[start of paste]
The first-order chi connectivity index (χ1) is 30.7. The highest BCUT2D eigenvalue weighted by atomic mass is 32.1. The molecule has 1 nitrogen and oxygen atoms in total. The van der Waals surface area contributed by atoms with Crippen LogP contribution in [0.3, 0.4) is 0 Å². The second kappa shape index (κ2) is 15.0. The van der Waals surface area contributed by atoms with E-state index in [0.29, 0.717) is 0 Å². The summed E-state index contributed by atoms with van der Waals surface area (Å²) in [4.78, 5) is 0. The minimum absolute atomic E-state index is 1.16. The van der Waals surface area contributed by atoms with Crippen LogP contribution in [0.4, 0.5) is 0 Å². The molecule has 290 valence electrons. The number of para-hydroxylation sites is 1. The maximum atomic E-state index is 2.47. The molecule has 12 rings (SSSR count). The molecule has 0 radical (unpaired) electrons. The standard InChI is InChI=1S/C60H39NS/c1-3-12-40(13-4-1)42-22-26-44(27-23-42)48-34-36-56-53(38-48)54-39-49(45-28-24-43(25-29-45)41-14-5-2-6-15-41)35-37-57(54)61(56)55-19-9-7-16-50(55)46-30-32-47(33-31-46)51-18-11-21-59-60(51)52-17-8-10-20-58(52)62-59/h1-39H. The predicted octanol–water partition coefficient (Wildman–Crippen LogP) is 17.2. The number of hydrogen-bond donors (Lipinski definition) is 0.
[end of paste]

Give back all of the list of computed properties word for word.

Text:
The first-order chi connectivity index (χ1) is 30.7. The highest BCUT2D eigenvalue weighted by atomic mass is 32.1. The molecule has 1 nitrogen and oxygen atoms in total. The van der Waals surface area contributed by atoms with Crippen LogP contribution in [0.3, 0.4) is 0 Å². The second kappa shape index (κ2) is 15.0. The van der Waals surface area contributed by atoms with E-state index in [0.29, 0.717) is 0 Å². The summed E-state index contributed by atoms with van der Waals surface area (Å²) in [4.78, 5) is 0. The minimum absolute atomic E-state index is 1.16. The van der Waals surface area contributed by atoms with Crippen LogP contribution in [0.4, 0.5) is 0 Å². The molecule has 290 valence electrons. The number of para-hydroxylation sites is 1. The maximum atomic E-state index is 2.47. The molecule has 12 rings (SSSR count). The molecule has 0 radical (unpaired) electrons. The standard InChI is InChI=1S/C60H39NS/c1-3-12-40(13-4-1)42-22-26-44(27-23-42)48-34-36-56-53(38-48)54-39-49(45-28-24-43(25-29-45)41-14-5-2-6-15-41)35-37-57(54)61(56)55-19-9-7-16-50(55)46-30-32-47(33-31-46)51-18-11-21-59-60(51)52-17-8-10-20-58(52)62-59/h1-39H. The predicted octanol–water partition coefficient (Wildman–Crippen LogP) is 17.2. The number of hydrogen-bond donors (Lipinski definition) is 0.